The Peopleâ€™s Republic of China has loomed large on Burmaâ€™s horizon since the defeat of the Kuomintang in 1949 and seems to be drawing increasing attention in contemporary discussions about the fate of Myanmar. The words â€˜Chinaâ€™ and â€˜Chineseâ€™ and in Burmese language, â€˜Tayoutâ€™, which stands for both China and Chinese, appear in a wide range of politico-economic and cultural commentary, giving the impression that China and the Chinese are equivalent and equally threatening. In these discourses, strategies of the Chinese state are conflated with the tactics of the Chinese people, simultaneously erasing the diversity among the different populations of Chinese who reside within and outside of China and stripping them of their agency.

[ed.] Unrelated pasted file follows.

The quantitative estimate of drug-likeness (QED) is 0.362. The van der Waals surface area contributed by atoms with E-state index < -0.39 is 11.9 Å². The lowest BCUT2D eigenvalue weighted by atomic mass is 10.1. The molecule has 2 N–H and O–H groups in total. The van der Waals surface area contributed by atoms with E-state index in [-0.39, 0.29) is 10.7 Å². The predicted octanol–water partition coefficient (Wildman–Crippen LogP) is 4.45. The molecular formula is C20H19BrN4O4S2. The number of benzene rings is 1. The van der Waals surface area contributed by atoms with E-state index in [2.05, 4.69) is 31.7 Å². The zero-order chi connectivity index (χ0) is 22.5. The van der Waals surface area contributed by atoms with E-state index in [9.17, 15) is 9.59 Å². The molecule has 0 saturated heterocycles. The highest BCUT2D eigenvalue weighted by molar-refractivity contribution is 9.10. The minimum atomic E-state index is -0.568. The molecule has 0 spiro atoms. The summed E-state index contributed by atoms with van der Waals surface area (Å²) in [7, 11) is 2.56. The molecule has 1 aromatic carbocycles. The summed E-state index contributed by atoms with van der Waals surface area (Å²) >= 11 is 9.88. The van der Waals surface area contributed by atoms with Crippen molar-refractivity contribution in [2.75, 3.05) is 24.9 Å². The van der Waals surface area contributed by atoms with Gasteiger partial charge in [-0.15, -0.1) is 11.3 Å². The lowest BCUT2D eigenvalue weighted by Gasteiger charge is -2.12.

This presentation locates a specific population of Chinese people in Rangoon who understand themselves as belonging in Burma. These hybrid Chinese refer to themselves as Bama Tayout in Burmese and if they speak Mandarin, Miandian Huaren, both of which can be translated as Sino-Burmese. They are descendants of Hokkien and Cantonese migrants who have lived through the numerous trials that have beset Burma and identified with China to varying degrees since the colonial era. By examining their ethos, way of living, in Rangoon and changing status in the city, I argue that national identities, whether Chinese or Burmese, have been secondary considerations in the Sino-Burmese conception of self. Although the governments of Burma/Myanmar have largely defined the people of Chinese descent as foreigners, they strive to be accepted as one of the indigenous ethnic nationalities.